Amphotericin B (liposomal) 3-5 mg/kg body weight IV Q24H (OD)
Anidulafungin 200 mg loading dose on Day 1 followed by 100 mg on Day 2 IV Q24H (OD)
Azithromycin 500 mg IV Q24H (OD)
Caspofungin 70 mg IV as loading dose followed by 50 mg IV Q24H (OD) from next day
Ciprofloxacin 400 mg IV Q8H (TID) or 750 mg PO Q12H (BID)
Clindamycin 300-600 mg IV Q6H (QID)
Colistin 9 MU loading followed 12 hours later by 4.5 MU IV Q12H (BID);
Co-trimoxazole Treatment of Pneumocytis jiroveci: 20 mg/kg of trimethoprim with 100 mg/kg of sulphamethoxazole in 2-4 divided doses; Treatment of Nocardiosis: DS tab (960 mg) 3-4 times daily for 3-6 months. Cerebral disease is to be treated longer
Fluconazole For invasive candidiasis: 800 mg loading dose followed 24 hours later by 400 mg Q24H (OD); For other indications please look up appropriate guidelines
Ganciclovir 5 mg/kg body weight Q12H (BID) (10 mg/kg per day)
Gentamicin 5 mg/kg IV Q24H (OD)
Imipenem 500 mg IV Q6H (QID)
Levofloxacin 500 mg-750mg IV Q24H (OD)
Meropenem 1 gm IV Q8H (TID)
Metronidazole 500 mg IV Q8H (TID)
Micafungin 100 mg IV OD
Oseltamivir 75 mg orally Q12H (BID)
Piperacillin-tazobactam 4.5 gm IV Q8H (TID)
Posaconazole Prophylaxis: 200 mg Q8H (TID) or Q6H (QID) orally with fatty food
Teicoplanin 400 mg IV Q12H (BID) for day 1 then 400 mg IV Q24H (OD)
Tigecycline Initial dose of 100 mg followed by 50 mg IV Q12H (BID)
Valacyclovir Varicella zoster: 1000 mg orally Q8H (TID)

Herpes simplex: 1000 mg orally Q12H (BID)

Valganciclovir 900 mg orally Q12H (BID)
Vancomycin 1 gm IV Q12H (BID)
Voriconazole 400 mg IV Q12H (BID) on day 1 followed by 200 mg IV Q12H (BID) from next day

Note:

  1. Dose of the antimicrobial agent depends on the age, indication, site and severity of infection, body weight, creatinine clearance/ renal and hepatic function
  2. Modify dose and duration as required based on age, indication, site and severity of infection, body weight, creatinine clearance/ renal and hepatic function
  3. Doses mentioned in the above table reflect those used in adults without renal or hepatic impairment and serious infections. Wherever applicable prophylactic dosing has been indicated
  4. A higher dose of colistin has been recommended for critically ill patients [9 MU IV as the loading dose followed 24 hours later by 4.5 MU IV BID];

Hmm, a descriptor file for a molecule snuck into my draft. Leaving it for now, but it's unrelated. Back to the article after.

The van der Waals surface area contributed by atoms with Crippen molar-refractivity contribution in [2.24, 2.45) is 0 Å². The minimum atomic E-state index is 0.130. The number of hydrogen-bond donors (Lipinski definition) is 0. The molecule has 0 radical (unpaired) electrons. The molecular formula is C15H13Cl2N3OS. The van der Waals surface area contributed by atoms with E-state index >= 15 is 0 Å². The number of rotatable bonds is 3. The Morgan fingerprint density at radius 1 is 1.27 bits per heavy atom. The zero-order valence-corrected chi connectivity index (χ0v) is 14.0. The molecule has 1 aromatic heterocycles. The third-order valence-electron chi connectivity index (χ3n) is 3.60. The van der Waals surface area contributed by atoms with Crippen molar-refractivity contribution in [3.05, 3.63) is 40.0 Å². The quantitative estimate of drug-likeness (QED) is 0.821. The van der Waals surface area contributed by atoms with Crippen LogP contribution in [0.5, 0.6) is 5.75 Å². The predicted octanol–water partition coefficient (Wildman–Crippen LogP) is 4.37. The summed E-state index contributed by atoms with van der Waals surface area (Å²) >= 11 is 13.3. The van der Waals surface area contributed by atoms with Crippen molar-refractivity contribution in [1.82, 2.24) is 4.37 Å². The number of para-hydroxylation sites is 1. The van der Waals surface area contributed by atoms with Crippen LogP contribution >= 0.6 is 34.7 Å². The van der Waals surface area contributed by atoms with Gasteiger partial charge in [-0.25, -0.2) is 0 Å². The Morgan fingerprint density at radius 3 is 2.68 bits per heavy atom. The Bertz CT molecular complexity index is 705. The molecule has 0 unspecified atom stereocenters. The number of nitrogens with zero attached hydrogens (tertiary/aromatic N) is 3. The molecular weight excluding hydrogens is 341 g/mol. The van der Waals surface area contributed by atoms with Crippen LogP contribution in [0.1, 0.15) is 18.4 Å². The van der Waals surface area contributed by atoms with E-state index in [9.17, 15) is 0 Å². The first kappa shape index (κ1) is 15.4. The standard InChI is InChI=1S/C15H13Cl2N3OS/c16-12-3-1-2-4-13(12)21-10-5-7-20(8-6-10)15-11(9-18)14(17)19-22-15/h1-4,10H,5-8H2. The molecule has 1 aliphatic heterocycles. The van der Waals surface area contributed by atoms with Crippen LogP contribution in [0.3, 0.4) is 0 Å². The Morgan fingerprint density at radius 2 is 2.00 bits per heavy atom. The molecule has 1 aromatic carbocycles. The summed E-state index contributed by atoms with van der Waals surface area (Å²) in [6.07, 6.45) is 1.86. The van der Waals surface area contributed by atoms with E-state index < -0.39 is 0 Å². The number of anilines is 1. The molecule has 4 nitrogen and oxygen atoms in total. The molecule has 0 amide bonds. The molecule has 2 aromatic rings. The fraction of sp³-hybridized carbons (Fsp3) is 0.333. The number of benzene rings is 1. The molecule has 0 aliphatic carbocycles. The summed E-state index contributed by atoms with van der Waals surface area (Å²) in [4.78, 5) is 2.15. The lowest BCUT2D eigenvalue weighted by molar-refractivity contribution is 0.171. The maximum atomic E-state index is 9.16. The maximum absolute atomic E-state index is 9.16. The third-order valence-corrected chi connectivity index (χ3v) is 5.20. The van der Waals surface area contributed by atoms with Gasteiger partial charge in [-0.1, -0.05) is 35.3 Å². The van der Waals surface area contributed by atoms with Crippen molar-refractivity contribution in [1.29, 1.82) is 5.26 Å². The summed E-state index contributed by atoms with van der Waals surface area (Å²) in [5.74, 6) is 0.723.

5. OD- once daily (Q24H); BID- twice daily (Q12h); TID- three times daily (Q8h); QID- four times daily (Q6h)
  6. For extensively drug resistant organisms such as colistin-resistant Klebsiella pneumoniae please refer to antibiotic susceptibility test results and specific references

IIIc. Table 12 Duration of Antimicrobial Therapy

Category Duration
Fever of unidentified etiology Continue broad-spectrum antibiotics until the patient has been afebrile for at least 2 days and the neutrophil count is >500 cells/mm3 on at least one occasion.
Documented infections The duration of antibiotic therapy should be appropriate for effective eradication of the identified infection.
Bacterial bloodstream infections, soft-tissue infections, and pneumonia 10–14 days of appropriate antibiotic therapy. Antibiotic treatment may therefore extend beyond resolution of fever and neutropenia.
Deep tissue infection, endocarditis and septic thrombosis, complicated central line associated blood stream infection (CLABSI) persistent bacteremia or fungemia occurring >72 hour after catheter removal Treatment duration depends on the organism and extent of involvement. Please involve an ID physician to determine appropriate antibiotic and duration of therapy.
CLABSI caused by Staphylococcus. aureus, Pseudomonas aeruginosa, fungi, or mycobacteria Systemic antimicrobial therapy for at least 14 days along with catheter removal if there are no metastatic complications
Candidemia without obvious metastatic complications 2 weeks after documented clearance of Candida from the bloodstream and resolution of symptoms attributable to candidemia and resolution of neutropenia
Deep seated infection with candida (endophthalmitis, septic arthritis, infection of prosthetic devices, endocarditis etc) Prolonged treatment (minimum of 4–6 weeks) is recommended. For candida endocarditis valve replacement is recommended, and treatment should continue for at least 6 weeks after valve replacement and should continue for a longer duration in patients with perivalvular abscesses and other complications
Antifungal prophylaxis For the duration of the neutropenia
Invasive pulmonary aspergillosis 12 weeks. Treatment should be continued until lesions have resolved or are clinically stable
Mucormycosis Antifungal therapy for mucormycosis should be continued until all of the following objectives are attained: (1) there is resolution of clinical signs and symptoms of infection, (2) there is resolution or stabilization of residual radiographic signs of disease on serial imaging, and (3) there is resolution of underlying immunosuppression.
Influenza 5 days of treatment with oseltamivir
Herpes simplex 5-10 days
Varicella zoster 7 days of treatment with acyclovir/ valacyclovir
CMV As directed by viral load measurements
Pneumocystis jirovecii pneumonia 14-21 day

IIId. De-escalation

If the patient is afebrile, signs of severe sepsis / septic shock and neutropenia have resolved, plan for targeted therapy based on culture and susceptibility reports.

You can read the full Guideline by clicking on the link :

Dr Soumya Swaminathan, Director General, Indian Council of Medical Research Secretary, Department of Health Research

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supriya kashyap

supriya kashyap

Supriya Kashyap Joined Medical Dialogue as Reporter in 2015 . she covers all the medical specialty news in different medical categories. She also covers the Medical guidelines, Medical Journals, rare medical surgeries as well as all the updates in medical filed. She is a graduate from Delhi University. She can be contacted at supriya.kashyap@medicaldialogues.in Contact no. 011-43720751